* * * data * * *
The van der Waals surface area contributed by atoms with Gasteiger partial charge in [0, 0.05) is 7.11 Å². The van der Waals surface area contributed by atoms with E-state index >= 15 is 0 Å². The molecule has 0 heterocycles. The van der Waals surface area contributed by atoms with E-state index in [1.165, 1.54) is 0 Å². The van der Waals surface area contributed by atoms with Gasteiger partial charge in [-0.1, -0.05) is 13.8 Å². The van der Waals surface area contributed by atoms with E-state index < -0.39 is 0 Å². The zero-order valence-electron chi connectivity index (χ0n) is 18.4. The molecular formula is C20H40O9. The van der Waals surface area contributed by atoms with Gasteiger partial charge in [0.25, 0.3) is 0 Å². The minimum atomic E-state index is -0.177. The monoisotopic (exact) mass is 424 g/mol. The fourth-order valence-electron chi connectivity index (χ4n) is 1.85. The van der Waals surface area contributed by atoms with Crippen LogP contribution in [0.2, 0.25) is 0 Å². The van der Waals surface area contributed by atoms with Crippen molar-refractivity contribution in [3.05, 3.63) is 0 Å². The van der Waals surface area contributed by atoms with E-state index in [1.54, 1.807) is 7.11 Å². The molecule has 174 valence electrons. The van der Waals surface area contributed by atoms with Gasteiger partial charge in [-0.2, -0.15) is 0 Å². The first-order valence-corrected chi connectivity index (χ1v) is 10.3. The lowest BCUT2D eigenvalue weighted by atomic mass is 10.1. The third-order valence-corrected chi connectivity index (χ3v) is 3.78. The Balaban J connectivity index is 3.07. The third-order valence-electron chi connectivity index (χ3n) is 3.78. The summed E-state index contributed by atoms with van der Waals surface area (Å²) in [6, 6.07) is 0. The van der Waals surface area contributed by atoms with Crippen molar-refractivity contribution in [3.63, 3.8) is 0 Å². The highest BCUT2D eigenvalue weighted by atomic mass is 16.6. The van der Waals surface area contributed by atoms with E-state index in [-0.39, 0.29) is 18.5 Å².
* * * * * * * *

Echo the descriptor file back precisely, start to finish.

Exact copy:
The van der Waals surface area contributed by atoms with Gasteiger partial charge in [0, 0.05) is 7.11 Å². The van der Waals surface area contributed by atoms with E-state index >= 15 is 0 Å². The molecule has 0 heterocycles. The van der Waals surface area contributed by atoms with E-state index in [1.165, 1.54) is 0 Å². The van der Waals surface area contributed by atoms with Gasteiger partial charge in [-0.1, -0.05) is 13.8 Å². The van der Waals surface area contributed by atoms with E-state index < -0.39 is 0 Å². The zero-order valence-electron chi connectivity index (χ0n) is 18.4. The molecular formula is C20H40O9. The van der Waals surface area contributed by atoms with Gasteiger partial charge in [0.25, 0.3) is 0 Å². The minimum atomic E-state index is -0.177. The monoisotopic (exact) mass is 424 g/mol. The fourth-order valence-electron chi connectivity index (χ4n) is 1.85. The van der Waals surface area contributed by atoms with Crippen LogP contribution in [0.2, 0.25) is 0 Å². The van der Waals surface area contributed by atoms with Crippen molar-refractivity contribution in [3.05, 3.63) is 0 Å². The van der Waals surface area contributed by atoms with E-state index in [1.54, 1.807) is 7.11 Å². The molecule has 174 valence electrons. The van der Waals surface area contributed by atoms with Gasteiger partial charge in [-0.2, -0.15) is 0 Å². The first-order valence-corrected chi connectivity index (χ1v) is 10.3. The lowest BCUT2D eigenvalue weighted by atomic mass is 10.1. The third-order valence-corrected chi connectivity index (χ3v) is 3.78. The Balaban J connectivity index is 3.07. The third-order valence-electron chi connectivity index (χ3n) is 3.78. The summed E-state index contributed by atoms with van der Waals surface area (Å²) in [6, 6.07) is 0. The van der Waals surface area contributed by atoms with Crippen molar-refractivity contribution in [3.63, 3.8) is 0 Å². The highest BCUT2D eigenvalue weighted by atomic mass is 16.6. The van der Waals surface area contributed by atoms with E-state index in [-0.39, 0.29) is 18.5 Å².